A Saturday bombshell report in the New York Times on former Donald Trump campaign advisor George Papadopoulous inadvertently starting the collusion investigation because of drunken boasting in a London Bar, changed the narrative of the investigation's origin story, a top former federal prosecutor explained on MSNBC.
MSNBC anchor Sheinelle Jones asked former Michigan U.S. Attorney Barbara McQuade to explain, "the significance of this report."
"I think there's a couple of very significant points here. Number one, it's pretty clear now, that it wasn't this dossier created and funded by political rivals of Donald Trump that began this investigation. It was a genuine lead developed by Australian intelligence and passed over to United States intelligence that began this investigation," McQuade explained.
"So the idea that this is a politically motivated witch hunt, I think has been put to rest," McQuade concluded.
In October, Papadopoulous pleaded guilty to lying to the FBI and is cooperating with special counsel Robert Mueller.
"The other thing is, I think it's a great reminder about how much more information Robert Mueller and the FBI have than is publicly known," McQuade observed. "They are tight-lipped, they are working steadily toward their goal, but they likely know lots of things based on foreign surveillance, intelligence collection, intelligence sharing that is not known to the public and may or may not be publicly disclosed at some point down the road."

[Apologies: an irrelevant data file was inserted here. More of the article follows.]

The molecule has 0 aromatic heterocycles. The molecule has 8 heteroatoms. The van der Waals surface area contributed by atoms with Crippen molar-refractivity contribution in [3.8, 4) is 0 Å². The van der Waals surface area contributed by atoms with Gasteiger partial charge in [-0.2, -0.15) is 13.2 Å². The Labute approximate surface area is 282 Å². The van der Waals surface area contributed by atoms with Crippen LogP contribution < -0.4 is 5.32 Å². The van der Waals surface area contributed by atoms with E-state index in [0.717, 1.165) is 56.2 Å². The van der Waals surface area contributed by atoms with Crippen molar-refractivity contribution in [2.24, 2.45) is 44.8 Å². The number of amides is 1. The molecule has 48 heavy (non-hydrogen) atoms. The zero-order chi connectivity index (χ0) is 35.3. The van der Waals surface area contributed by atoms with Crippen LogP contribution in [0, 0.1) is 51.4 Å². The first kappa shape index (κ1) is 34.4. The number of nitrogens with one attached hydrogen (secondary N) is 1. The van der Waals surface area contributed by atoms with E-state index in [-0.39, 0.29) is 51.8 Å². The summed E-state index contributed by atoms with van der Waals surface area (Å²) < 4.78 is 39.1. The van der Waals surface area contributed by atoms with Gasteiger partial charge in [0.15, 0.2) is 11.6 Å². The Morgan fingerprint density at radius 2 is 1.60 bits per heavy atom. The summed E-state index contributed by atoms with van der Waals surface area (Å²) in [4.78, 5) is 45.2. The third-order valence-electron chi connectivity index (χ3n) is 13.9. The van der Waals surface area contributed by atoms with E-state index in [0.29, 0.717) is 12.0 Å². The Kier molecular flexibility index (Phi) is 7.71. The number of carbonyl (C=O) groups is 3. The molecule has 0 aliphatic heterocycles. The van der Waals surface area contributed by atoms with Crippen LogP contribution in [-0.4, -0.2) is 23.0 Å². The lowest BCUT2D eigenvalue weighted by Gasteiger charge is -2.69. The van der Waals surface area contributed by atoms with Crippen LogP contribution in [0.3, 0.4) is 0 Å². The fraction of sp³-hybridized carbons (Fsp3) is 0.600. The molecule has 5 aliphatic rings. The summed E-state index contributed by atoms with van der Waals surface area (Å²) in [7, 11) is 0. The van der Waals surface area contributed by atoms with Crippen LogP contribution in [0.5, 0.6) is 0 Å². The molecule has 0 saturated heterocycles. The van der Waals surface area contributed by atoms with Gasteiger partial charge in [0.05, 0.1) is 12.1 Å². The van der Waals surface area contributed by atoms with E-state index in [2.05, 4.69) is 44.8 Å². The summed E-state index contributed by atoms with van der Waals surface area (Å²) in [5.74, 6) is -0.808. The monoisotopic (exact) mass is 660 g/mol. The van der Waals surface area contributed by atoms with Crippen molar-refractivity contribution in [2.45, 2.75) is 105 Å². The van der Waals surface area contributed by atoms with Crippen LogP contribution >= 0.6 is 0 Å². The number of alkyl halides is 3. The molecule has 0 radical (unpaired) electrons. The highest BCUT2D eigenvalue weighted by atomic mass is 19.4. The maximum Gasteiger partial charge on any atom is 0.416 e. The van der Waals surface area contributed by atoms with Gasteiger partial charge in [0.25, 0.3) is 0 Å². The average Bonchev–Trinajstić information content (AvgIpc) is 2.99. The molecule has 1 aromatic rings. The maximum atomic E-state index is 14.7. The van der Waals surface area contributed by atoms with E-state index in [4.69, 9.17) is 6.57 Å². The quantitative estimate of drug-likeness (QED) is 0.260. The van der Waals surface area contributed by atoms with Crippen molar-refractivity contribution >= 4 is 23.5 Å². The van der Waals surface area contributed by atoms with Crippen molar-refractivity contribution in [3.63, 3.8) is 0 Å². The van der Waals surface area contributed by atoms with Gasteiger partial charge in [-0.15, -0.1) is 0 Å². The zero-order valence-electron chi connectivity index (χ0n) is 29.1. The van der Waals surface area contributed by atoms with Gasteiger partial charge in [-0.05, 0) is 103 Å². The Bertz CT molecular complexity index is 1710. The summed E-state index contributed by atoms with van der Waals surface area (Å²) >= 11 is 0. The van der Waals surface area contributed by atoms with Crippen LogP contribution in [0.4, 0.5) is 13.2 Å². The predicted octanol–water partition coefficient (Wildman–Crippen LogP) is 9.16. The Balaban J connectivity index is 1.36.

McQuade served over seven years as U.S. Attorney for the Eastern District of Michigan and also spent over a decade as an assistant U.S. Attorney, prosecuting cases in the same office. She is a professor of law at the University of Michigan Law School.
"If he's cooperating and he's talking, what's your gut tell you?" Jones asked.
"It's very difficult to speculate in a case like this, but I have long thought that for George Papadopoulos to receive the plea deal that he received, he likely has information that is of great value to Mueller and his team," McQuade noted.
In November, McQuade told MSNBC that her analysis of the plea agreement showed Papadopoulos gave Mueller the names of four people.
“If you look at that statement of the offense that was filed in connection with the plea agreement, he identifies four other officials with whom he communicated about this, but not by name but by title,” McQuade highlighted. "He, I’m sure, told the team who those people were, and those people are now either subjects of interview or subjects of the investigation.”